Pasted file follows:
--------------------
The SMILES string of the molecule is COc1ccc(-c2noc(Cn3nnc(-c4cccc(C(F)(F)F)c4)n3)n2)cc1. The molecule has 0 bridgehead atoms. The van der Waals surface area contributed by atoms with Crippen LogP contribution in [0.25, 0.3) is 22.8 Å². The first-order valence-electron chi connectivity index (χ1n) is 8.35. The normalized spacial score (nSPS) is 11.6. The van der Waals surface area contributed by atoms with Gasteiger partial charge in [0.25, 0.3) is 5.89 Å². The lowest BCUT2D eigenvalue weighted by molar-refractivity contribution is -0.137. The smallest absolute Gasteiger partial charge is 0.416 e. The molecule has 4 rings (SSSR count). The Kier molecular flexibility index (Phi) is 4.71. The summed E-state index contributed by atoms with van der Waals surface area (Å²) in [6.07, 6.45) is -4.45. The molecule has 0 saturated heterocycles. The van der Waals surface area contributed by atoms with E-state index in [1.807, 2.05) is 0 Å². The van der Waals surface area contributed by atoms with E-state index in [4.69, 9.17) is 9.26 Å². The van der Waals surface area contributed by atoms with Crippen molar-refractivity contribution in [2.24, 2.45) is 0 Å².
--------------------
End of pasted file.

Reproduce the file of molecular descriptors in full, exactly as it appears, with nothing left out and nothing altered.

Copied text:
The SMILES string of the molecule is COc1ccc(-c2noc(Cn3nnc(-c4cccc(C(F)(F)F)c4)n3)n2)cc1. The molecule has 0 bridgehead atoms. The van der Waals surface area contributed by atoms with Crippen LogP contribution in [0.25, 0.3) is 22.8 Å². The first-order valence-electron chi connectivity index (χ1n) is 8.35. The normalized spacial score (nSPS) is 11.6. The van der Waals surface area contributed by atoms with Gasteiger partial charge in [0.25, 0.3) is 5.89 Å². The lowest BCUT2D eigenvalue weighted by molar-refractivity contribution is -0.137. The smallest absolute Gasteiger partial charge is 0.416 e. The molecule has 4 rings (SSSR count). The Kier molecular flexibility index (Phi) is 4.71. The summed E-state index contributed by atoms with van der Waals surface area (Å²) in [6.07, 6.45) is -4.45. The molecule has 0 saturated heterocycles. The van der Waals surface area contributed by atoms with E-state index in [1.807, 2.05) is 0 Å². The van der Waals surface area contributed by atoms with E-state index in [4.69, 9.17) is 9.26 Å². The van der Waals surface area contributed by atoms with Crippen molar-refractivity contribution in [2.24, 2.45) is 0 Å².